Recounting the night his name entered college basketball folklore, Jack Taylor can remember his legs cramping up as he sunk his final two shots against Faith Baptist Bible College. Fancying himself as a jump shooter, Taylor knew how important his legs were to successful shooting, but on that night, not even “dead” legs could stop him from a record-setting performance. The 5’10’’ Wisconsin native netted an unprecedented 138 points, eclipsing the previous single-game high of 113 set by Clarence “Bevo” Francis in 1954. Taylor scored a Division III record 28 consecutive points, attempted 108 shots, and launched 71 three pointers—equating to 1 shot every 20 seconds.
News of Taylor’s extraordinary point total circulated on twitter and was met with widespread excitement and incredulity.
The last time the nation had been in such collective disbelief over such a prodigious scoring performance was back in 2006, when there was a significantly less social media presence. The cause of the extensive astonishment was Kobe Bryant’s 81-point clinic against the Toronto Raptors that even left the great Tim Duncan wondering if there had been a box score error.
Kobe—known for his impressive scoring nights and high shot volume—was amazed at Jack Taylor’s feat:
“Scoring 138 points is pretty insane…Must have been wearing the Mambas, man. Only Mambas have no conscience to shoot the ball that much.”
Three of the best scorers in the NBA also chimed in.
LeBron was in awe and wanted to see the tape of the game; Carmelo thought it was something out of a video game and couldn’t fathom how someone could shoot that many times (108 to be exact); Kevin Durant gave Taylor a Twitter shout out, saying that he deserved a “shot of Jack Daniels” after such a performance.
Taylor maintains that he has never met any of those stars, but the moment was no less special.
“I’ve never had the opportunity to meet those guys, but when they started talking about my 138 point game it was awesome. It also helped me deal with the criticism that came my way because Kobe gave me some good advice when he talked about my big game.”
Following his historic scoring accomplishment, Taylor was a guest on Good Morning America, The Today Show, and fielded a ton of questions from media outlets.
In the 138-point game, Taylor was simply “in the zone,” a feeling he describes as more intrinsic rather than something that can be explained.
“It’s hard to describe the feeling of being in the zone. All I can say is that the game slows down and it doesn’t matter what you throw up- a fade-away, a step-back- you feel like it’s going in.”
Neither Taylor nor his Coach, David Arsenault, expected Jack to make history that night, especially given how the season had started. In the first two games of the season, Taylor had been mired in a shooting slump. He shot a combined 11-for-42 (26%) from the field, and only connected on 6-of-37 (16%) 3-point field goal attempts, a far cry from the 27 3-pointers he made against Faith Baptist. Things were not going smoothly for the transfer from the University of Wisconsin-La Crosse.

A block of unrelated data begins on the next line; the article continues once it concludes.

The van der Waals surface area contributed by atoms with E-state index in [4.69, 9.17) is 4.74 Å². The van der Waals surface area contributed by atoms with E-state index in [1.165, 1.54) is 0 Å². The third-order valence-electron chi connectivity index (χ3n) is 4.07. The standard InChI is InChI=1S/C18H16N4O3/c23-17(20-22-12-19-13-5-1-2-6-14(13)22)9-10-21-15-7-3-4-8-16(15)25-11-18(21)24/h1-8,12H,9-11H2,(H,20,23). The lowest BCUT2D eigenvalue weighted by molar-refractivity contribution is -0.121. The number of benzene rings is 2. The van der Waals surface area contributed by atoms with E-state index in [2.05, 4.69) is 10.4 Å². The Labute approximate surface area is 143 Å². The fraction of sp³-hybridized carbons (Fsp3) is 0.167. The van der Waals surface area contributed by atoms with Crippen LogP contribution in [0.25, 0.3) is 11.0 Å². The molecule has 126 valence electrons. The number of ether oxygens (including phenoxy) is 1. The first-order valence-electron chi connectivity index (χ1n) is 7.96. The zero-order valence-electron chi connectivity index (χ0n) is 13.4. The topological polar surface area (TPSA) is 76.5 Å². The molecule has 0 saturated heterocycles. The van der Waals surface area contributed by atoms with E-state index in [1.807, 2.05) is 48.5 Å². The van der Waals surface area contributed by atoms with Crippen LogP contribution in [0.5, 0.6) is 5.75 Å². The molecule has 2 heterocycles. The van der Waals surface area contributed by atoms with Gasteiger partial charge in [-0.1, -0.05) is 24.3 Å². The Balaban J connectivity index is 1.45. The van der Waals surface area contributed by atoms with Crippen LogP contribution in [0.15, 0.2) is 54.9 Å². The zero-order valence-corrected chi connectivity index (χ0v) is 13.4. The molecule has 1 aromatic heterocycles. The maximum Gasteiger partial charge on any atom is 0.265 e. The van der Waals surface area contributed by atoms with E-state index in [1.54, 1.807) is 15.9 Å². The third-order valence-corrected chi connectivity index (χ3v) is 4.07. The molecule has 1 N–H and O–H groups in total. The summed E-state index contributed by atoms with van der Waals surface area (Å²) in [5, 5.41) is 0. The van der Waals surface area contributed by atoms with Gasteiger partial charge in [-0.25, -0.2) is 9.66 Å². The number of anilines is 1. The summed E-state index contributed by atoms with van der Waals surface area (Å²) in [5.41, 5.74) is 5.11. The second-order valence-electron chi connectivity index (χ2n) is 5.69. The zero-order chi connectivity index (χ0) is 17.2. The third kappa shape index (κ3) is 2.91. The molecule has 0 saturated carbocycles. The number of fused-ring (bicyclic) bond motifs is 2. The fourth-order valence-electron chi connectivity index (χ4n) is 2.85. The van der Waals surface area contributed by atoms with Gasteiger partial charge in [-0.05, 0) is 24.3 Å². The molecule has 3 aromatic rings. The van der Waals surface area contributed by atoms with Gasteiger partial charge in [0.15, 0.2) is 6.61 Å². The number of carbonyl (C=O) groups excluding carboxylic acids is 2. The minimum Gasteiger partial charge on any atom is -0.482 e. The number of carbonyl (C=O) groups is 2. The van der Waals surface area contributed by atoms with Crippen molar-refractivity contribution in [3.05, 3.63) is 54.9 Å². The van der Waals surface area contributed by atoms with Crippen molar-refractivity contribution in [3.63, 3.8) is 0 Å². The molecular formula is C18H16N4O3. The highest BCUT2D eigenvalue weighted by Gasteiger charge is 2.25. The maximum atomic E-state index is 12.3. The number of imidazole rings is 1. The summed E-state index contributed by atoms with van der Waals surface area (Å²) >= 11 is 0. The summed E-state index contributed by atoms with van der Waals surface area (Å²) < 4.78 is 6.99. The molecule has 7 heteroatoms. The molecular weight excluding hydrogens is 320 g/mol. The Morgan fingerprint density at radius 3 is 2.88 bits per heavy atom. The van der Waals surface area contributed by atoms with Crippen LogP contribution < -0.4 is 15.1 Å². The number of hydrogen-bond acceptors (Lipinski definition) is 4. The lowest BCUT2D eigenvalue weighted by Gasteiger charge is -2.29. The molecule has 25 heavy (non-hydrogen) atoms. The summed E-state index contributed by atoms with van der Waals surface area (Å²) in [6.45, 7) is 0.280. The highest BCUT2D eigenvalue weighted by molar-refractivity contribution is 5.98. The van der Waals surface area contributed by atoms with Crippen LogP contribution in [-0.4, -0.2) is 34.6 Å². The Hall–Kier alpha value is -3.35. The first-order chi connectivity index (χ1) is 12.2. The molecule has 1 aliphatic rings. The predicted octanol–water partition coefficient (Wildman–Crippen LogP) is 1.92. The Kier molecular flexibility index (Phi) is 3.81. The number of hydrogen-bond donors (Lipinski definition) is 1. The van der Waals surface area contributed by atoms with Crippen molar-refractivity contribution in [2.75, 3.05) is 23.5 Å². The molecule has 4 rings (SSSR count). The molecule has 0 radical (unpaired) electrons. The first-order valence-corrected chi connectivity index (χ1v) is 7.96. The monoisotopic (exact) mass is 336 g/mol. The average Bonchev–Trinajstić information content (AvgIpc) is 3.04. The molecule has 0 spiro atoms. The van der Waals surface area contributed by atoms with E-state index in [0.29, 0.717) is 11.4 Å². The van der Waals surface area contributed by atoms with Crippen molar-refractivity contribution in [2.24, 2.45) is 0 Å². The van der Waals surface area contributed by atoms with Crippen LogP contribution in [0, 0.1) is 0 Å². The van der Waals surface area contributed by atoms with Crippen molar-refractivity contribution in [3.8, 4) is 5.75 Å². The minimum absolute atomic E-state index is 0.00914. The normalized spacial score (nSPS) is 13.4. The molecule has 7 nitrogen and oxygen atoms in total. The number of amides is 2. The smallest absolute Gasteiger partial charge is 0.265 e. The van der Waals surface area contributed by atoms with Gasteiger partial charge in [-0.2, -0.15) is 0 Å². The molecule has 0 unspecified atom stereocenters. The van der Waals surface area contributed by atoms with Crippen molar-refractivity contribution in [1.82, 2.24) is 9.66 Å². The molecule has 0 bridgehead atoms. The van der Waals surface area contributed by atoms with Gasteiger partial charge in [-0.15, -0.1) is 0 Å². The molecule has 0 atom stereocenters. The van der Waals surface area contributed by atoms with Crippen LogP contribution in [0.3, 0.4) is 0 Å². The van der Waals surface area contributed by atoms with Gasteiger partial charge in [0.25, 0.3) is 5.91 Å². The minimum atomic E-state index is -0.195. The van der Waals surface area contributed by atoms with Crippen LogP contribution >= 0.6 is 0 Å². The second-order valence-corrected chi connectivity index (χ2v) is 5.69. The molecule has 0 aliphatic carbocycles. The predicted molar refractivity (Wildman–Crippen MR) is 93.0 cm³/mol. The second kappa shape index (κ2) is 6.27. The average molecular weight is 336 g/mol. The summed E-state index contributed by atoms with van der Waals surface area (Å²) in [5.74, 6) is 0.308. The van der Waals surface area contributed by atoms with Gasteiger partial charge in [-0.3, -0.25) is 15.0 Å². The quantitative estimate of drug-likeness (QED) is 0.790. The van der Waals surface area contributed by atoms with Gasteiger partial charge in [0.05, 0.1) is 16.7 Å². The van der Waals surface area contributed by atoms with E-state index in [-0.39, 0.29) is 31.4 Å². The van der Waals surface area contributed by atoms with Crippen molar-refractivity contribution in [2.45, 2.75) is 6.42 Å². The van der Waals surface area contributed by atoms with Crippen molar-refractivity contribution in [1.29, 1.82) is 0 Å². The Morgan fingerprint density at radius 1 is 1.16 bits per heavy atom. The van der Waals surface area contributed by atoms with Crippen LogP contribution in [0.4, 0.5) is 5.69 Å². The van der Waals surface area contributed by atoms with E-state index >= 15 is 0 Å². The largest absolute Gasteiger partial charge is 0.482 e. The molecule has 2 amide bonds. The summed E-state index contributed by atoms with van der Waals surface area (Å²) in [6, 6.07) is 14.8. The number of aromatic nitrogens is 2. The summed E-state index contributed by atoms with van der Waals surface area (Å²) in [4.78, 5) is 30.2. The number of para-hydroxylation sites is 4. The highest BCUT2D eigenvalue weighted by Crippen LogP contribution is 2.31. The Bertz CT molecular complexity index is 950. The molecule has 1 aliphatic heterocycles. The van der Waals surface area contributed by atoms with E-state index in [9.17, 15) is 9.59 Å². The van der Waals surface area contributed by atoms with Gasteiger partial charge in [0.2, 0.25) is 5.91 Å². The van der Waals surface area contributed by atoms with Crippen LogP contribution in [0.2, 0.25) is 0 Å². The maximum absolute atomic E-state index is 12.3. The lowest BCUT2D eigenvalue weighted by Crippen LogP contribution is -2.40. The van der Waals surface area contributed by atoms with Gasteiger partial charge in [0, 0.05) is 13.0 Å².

Taylor missed his first four shots of the 138-point game, and it seemed as though the slump would continue. Nonetheless, he put up 58 points by halftime, and the rest was history. That turnaround was a microcosm of Taylor’s life, one in which he never stayed down for long.
This past November, Taylor eclipsed the 100-point once more, scoring 109 of the team’s 173 points . Even with the acclaim that is a bi-product of his scoring prowess, Taylor’s goal for the season was to advance to the tournament.
“My goals for finishing up the season is to make it to the big dance, to make it to the d3 NCAA tournament. It will be a tall order, considering we would have to go through #6 ranked St. Norbert, but if we can get hot, anything can happen in The System.”
Unfortunately, the Grinnell Pioneers lost a heart-breaker in the Midwest Conference Tournament championship game against St. Norbert. Taylor had 15 points and 5 assists, but it wasn’t enough in the end.
Taylor recently was named to the All-Midwest Conference Basketball Team after averaging a nation-leading 28 points and five 3-pointers per game. He also eclipsed the 1,000 point scoring mark during the season. While his goal was not accomplished, make no mistake that Taylor will come back strong yet again and finish his senior season with a bang.